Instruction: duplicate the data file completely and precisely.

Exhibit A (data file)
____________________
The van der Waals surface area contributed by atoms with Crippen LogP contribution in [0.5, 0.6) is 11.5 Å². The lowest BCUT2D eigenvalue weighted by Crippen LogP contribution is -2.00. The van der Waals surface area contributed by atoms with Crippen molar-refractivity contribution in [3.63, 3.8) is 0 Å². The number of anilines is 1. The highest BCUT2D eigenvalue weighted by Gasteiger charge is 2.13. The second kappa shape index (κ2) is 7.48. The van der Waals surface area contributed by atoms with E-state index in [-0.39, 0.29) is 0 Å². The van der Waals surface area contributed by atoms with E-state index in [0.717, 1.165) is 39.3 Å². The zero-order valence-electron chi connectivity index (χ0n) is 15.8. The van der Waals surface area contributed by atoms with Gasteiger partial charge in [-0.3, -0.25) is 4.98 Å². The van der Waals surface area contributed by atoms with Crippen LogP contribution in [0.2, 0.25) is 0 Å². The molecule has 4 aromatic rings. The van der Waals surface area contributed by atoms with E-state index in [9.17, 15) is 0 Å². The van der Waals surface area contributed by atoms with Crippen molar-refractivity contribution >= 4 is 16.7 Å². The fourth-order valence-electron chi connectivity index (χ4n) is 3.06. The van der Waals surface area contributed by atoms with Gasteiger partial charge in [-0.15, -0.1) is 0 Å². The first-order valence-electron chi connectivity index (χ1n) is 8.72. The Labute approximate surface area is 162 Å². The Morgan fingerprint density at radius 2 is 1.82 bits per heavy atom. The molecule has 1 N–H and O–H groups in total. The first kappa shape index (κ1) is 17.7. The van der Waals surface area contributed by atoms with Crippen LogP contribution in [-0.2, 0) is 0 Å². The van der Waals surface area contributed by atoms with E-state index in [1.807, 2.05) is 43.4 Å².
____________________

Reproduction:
The van der Waals surface area contributed by atoms with Crippen LogP contribution in [0.5, 0.6) is 11.5 Å². The lowest BCUT2D eigenvalue weighted by Crippen LogP contribution is -2.00. The van der Waals surface area contributed by atoms with Crippen molar-refractivity contribution in [3.63, 3.8) is 0 Å². The number of anilines is 1. The highest BCUT2D eigenvalue weighted by Gasteiger charge is 2.13. The second kappa shape index (κ2) is 7.48. The van der Waals surface area contributed by atoms with E-state index in [-0.39, 0.29) is 0 Å². The van der Waals surface area contributed by atoms with E-state index in [0.717, 1.165) is 39.3 Å². The zero-order valence-electron chi connectivity index (χ0n) is 15.8. The van der Waals surface area contributed by atoms with Gasteiger partial charge in [-0.3, -0.25) is 4.98 Å². The van der Waals surface area contributed by atoms with Crippen LogP contribution in [0.2, 0.25) is 0 Å². The molecule has 4 aromatic rings. The van der Waals surface area contributed by atoms with E-state index in [9.17, 15) is 0 Å². The van der Waals surface area contributed by atoms with Crippen molar-refractivity contribution >= 4 is 16.7 Å². The fourth-order valence-electron chi connectivity index (χ4n) is 3.06. The van der Waals surface area contributed by atoms with Gasteiger partial charge in [-0.15, -0.1) is 0 Å². The first-order valence-electron chi connectivity index (χ1n) is 8.72. The Labute approximate surface area is 162 Å². The Morgan fingerprint density at radius 2 is 1.82 bits per heavy atom. The molecule has 1 N–H and O–H groups in total. The first kappa shape index (κ1) is 17.7. The van der Waals surface area contributed by atoms with Crippen LogP contribution in [-0.2, 0) is 0 Å². The van der Waals surface area contributed by atoms with E-state index in [1.807, 2.05) is 43.4 Å².